The reforms are not meant to curtail political expression and freedom of speech, the bill says
A proposed bill in the House of Representatives aims to introduce electoral reforms to prohibit misleading and deceptive political advertising during Federal elections.
The Commonwealth Electoral Amendment (Stop the Lies) Bill 2021 prohibits advertising that “contains a statement of fact” which is misleading or deceptive “to a material extent” or is “likely to deceive to a material extent.”
On its explanatory note, the bill said that fake advertisements and claims about candidates’ platforms had been distributed during elections. “The result of this has been an erosion of trust in political advertising and in politicians generally. In addition, it reduces the efficiency of electoral participation,” the bill said.
The reforms seek to curb technology that has made it easier to impersonate a candidate, such as “deep fakes.” A “deep fake” is a video of a person whose face or body has been digitally altered so that they appear to be someone else. This kind of video has been reportedly used for malicious purposes and disinformation during campaigns, the bill said.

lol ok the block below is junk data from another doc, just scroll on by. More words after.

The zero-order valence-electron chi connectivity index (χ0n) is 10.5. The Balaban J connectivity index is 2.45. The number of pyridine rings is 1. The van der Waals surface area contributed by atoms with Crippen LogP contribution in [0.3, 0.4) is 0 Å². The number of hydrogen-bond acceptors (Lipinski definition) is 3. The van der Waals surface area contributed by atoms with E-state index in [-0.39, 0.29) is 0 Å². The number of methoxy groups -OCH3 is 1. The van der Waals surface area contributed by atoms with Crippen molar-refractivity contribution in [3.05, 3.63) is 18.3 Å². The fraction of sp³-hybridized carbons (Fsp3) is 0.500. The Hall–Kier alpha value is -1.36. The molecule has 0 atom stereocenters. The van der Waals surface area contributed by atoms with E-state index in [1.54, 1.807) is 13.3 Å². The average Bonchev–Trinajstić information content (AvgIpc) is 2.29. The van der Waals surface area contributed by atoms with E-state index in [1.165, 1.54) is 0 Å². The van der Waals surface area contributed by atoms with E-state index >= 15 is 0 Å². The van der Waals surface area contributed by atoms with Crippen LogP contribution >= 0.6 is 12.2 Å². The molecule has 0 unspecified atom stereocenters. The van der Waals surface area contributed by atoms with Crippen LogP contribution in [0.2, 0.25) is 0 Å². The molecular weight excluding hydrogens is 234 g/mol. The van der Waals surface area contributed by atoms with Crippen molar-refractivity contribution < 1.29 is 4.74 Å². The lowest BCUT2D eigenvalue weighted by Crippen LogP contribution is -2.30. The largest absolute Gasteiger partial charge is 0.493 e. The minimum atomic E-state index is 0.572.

At present, a clause in the Commonwealth Electoral Act prohibits the publishing or distributing of material that is likely to mislead or deceive an elector concerning the casting of a vote. However, the judicial interpretation of this clause is said to “only cover the process of how to physically cast a vote, not the decision that leads to that vote,” the bill explained. Hence, the latter aims to address this gap in legislation.
The bill will also establish a complaints process through the Australian Electoral Commissioner. The latter will be empowered to order “a retraction of the statement and/or an apology to the effected party.” At the same time, a complaint can be pursued through the courts.
“Preventing misleading and deceptive political advertising is vital to a well-functioning democracy,” the bill said.
Zali Steggall OAM MP sponsored the bill, which was introduced and read for the first time in the House of Representatives on 25 October.